I repent for all those who bear false witness, for in reality they are homicides and suicides.
For all my brothers who are thieves and who are hoarders of unneeded wealth I weep and sigh, for they have buried their soul and have nothing with which to go forth before You.

....Would you ever consider teaching a class on poetry appreciation? ....And do you have any ideas for me on the best way to organize my own reading of poetry? If you think nursery rhymes and such are foundational, I probably have that part under my belt!
By the time he received my letter it was the afternoon of the mentioned event, and he phoned me right then to tell me that yes, he would be glad to help homeschoolers. Also, in answer to my last question, that I might like to read the poetry textbook he had co-authored with X.J. Kennedy, An Introduction to Poetry.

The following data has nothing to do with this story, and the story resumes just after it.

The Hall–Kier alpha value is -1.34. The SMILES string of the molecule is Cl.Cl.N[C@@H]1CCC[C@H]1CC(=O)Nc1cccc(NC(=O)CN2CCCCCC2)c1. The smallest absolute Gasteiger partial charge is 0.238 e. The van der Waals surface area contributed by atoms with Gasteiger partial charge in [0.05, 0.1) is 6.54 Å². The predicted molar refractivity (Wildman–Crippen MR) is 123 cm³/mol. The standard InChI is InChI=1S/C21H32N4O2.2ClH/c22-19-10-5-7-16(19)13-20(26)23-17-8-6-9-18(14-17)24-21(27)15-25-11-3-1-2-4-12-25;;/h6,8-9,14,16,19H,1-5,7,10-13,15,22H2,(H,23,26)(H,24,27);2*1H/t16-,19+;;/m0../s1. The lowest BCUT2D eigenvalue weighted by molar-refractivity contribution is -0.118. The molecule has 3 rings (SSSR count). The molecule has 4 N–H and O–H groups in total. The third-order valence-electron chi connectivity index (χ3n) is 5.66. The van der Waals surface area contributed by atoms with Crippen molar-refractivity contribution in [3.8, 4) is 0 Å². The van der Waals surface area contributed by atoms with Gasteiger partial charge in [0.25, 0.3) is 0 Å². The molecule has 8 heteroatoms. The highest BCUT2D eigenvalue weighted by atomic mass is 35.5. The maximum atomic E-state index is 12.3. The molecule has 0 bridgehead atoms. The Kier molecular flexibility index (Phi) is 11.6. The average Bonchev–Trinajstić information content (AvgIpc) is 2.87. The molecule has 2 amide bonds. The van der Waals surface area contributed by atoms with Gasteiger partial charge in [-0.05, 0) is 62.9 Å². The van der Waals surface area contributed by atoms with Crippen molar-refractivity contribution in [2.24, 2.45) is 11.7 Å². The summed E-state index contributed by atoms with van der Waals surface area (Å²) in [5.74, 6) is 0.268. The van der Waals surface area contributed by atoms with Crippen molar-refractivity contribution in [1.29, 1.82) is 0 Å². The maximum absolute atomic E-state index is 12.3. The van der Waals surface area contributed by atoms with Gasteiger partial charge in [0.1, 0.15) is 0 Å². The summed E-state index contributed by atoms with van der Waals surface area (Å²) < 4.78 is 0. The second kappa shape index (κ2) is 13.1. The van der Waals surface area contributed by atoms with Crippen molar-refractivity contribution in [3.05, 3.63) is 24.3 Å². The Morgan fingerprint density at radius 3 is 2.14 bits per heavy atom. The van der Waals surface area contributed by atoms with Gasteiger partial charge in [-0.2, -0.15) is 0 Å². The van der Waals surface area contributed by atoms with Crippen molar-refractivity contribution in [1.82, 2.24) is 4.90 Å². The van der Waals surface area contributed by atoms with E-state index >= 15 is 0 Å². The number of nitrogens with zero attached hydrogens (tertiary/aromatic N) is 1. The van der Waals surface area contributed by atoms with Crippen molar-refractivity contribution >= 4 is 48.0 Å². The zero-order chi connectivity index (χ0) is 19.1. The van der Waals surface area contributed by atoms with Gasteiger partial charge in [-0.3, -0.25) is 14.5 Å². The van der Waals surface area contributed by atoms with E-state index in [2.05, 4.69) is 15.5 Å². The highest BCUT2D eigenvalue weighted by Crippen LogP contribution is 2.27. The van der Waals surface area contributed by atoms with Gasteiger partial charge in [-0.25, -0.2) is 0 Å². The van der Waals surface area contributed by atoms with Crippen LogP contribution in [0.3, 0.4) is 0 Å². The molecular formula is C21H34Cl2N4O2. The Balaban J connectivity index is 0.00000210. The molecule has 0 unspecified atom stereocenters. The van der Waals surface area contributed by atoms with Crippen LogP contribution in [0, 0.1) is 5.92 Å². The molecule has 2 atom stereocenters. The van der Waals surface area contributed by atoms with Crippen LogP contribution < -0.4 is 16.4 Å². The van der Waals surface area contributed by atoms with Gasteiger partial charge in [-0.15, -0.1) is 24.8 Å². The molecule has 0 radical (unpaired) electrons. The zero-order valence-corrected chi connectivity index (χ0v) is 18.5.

After that I met him a couple of times before he moved to Washington, D.C. in the service of the nation's art programs, intending to come back to California in two years. The poetry appreciation group never materialized, because I couldn't drum up enough interest.


Just last month H. gave me a book of Gioia's poems, and as I read an old favorite, "California Hills in August," I was reminded of part of another letter I wrote to Dana Gioia a bit later: